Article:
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Petition to delist Southern resident killer whales rejected
One year to the day after the Pacific Legal Foundation petitioned the National Oceanic and Atmospheric Administration on behalf of a group of California farmers to remove Endangered Species Act protection from local resident killer whales, NOAA rejected the delisting petition.
The NOAA Fisheries Service statement said there was no new information to change its 2005 decision to protect Puget Sound killer whales.
“Our determination that the southern resident killer whale population constitutes a distinct population segment under the Endangered Species Act and previous conclusion that the DPS is in danger of extinction and should retain endangered status all support our finding that the petitioned action to delist the southern resident killer whale DPS is not warranted,” the fisheries service said in its announcement.
In announcing the decision, NOAA spokesman Brian Gorman said the Southern resident killer whales have been determined to be a distinct population group, with its own language and own food source. He said the Southern residents do not breed with other groups of killer whales and that they meet the legal standard for a distinct population group.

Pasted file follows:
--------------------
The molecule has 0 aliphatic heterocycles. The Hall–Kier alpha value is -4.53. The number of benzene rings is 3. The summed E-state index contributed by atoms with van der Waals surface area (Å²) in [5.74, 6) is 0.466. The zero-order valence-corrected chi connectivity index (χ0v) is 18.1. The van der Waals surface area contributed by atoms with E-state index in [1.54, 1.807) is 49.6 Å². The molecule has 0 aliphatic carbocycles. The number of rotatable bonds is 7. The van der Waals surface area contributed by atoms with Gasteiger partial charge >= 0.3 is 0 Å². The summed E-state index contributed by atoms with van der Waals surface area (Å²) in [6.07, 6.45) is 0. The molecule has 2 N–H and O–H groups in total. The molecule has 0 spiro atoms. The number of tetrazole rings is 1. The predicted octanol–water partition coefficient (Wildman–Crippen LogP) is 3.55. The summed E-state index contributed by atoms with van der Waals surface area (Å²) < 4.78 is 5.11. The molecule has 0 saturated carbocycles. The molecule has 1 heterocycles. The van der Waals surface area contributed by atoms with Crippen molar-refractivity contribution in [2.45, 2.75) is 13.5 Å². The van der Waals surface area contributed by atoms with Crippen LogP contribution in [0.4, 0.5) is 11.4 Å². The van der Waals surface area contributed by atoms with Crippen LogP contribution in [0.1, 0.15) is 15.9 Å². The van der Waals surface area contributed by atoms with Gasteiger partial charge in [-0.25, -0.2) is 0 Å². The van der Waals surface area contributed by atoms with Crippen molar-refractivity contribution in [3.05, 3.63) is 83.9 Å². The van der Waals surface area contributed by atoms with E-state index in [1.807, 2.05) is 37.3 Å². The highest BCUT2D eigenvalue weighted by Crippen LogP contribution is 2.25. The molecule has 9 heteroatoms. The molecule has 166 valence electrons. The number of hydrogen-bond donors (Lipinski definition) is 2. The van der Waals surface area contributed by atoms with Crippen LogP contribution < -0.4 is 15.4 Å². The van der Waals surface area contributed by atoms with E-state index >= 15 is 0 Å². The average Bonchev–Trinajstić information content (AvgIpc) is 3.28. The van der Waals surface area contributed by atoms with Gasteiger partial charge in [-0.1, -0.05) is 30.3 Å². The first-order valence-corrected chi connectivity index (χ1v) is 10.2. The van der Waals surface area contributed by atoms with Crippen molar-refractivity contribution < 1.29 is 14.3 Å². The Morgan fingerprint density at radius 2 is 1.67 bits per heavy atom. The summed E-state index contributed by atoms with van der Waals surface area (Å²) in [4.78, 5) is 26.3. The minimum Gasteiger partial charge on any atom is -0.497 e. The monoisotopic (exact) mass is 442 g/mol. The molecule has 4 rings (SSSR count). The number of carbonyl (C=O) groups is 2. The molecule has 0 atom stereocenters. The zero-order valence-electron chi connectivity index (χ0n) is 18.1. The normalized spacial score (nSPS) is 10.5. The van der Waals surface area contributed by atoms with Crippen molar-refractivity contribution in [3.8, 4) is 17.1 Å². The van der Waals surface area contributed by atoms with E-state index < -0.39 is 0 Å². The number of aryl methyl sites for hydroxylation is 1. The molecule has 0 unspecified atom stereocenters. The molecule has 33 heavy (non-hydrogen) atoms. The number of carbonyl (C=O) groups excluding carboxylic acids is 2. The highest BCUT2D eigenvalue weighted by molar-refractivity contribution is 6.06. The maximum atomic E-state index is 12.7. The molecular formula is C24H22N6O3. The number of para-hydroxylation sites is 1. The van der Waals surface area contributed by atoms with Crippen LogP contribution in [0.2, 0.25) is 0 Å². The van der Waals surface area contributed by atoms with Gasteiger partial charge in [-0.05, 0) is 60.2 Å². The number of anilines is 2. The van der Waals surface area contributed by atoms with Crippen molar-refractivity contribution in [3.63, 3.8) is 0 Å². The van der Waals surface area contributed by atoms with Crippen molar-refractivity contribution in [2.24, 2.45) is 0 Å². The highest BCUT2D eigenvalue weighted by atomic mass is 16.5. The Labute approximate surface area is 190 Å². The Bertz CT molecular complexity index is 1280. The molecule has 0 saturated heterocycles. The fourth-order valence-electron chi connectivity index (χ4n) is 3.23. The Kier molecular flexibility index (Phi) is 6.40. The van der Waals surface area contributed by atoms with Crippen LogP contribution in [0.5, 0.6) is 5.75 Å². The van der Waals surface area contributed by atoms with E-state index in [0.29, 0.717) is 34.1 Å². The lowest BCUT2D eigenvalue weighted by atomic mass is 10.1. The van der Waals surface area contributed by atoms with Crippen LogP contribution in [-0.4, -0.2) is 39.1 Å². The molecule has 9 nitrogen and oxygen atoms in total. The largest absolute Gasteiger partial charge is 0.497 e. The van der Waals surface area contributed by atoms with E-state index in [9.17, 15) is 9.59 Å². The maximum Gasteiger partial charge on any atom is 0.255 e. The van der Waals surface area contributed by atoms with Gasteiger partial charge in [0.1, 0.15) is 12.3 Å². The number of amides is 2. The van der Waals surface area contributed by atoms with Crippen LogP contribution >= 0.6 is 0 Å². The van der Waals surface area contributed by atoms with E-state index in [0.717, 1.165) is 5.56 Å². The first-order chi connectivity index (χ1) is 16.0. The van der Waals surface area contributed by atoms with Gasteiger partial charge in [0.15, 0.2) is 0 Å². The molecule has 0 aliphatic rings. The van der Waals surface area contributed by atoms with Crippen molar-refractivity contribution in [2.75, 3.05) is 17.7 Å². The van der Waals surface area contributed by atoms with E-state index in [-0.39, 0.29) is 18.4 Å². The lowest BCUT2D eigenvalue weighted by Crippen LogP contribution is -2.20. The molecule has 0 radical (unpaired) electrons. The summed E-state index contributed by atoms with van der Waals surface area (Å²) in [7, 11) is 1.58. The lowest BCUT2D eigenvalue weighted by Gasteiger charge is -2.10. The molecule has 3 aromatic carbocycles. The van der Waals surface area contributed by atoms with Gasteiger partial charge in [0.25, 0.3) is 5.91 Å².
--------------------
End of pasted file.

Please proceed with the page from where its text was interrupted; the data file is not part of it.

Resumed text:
The NOAA decision may not end the dispute, which pits The Empress Del Bosque and Coburn Ranch farms in the San Joaquin Valley south of Sacramento, represented by the conservative Pacific Legal Foundation, against the NOAA National Marine Fisheries Service, which decided in 2005 that the Southern resident killer whales, which consists of three closely related pods, deserved protection under the Endangered Species Act.
In 2008, the Fisheries Service issued a recovery plan for the Puget Sound whales. As part of that plan, Fisheries extended what had been a 100-yard buffer between boats and whale to a 200-yard barrier.
The farm group argued that the Puget Sound pods should be considered part of the entire North Pacific killer whale population, which is not considered endangered.
The Pacific Legal Foundation and the farms have not announced whether they will follow up the rejection of their petition with a lawsuit.
— Steve Wehrly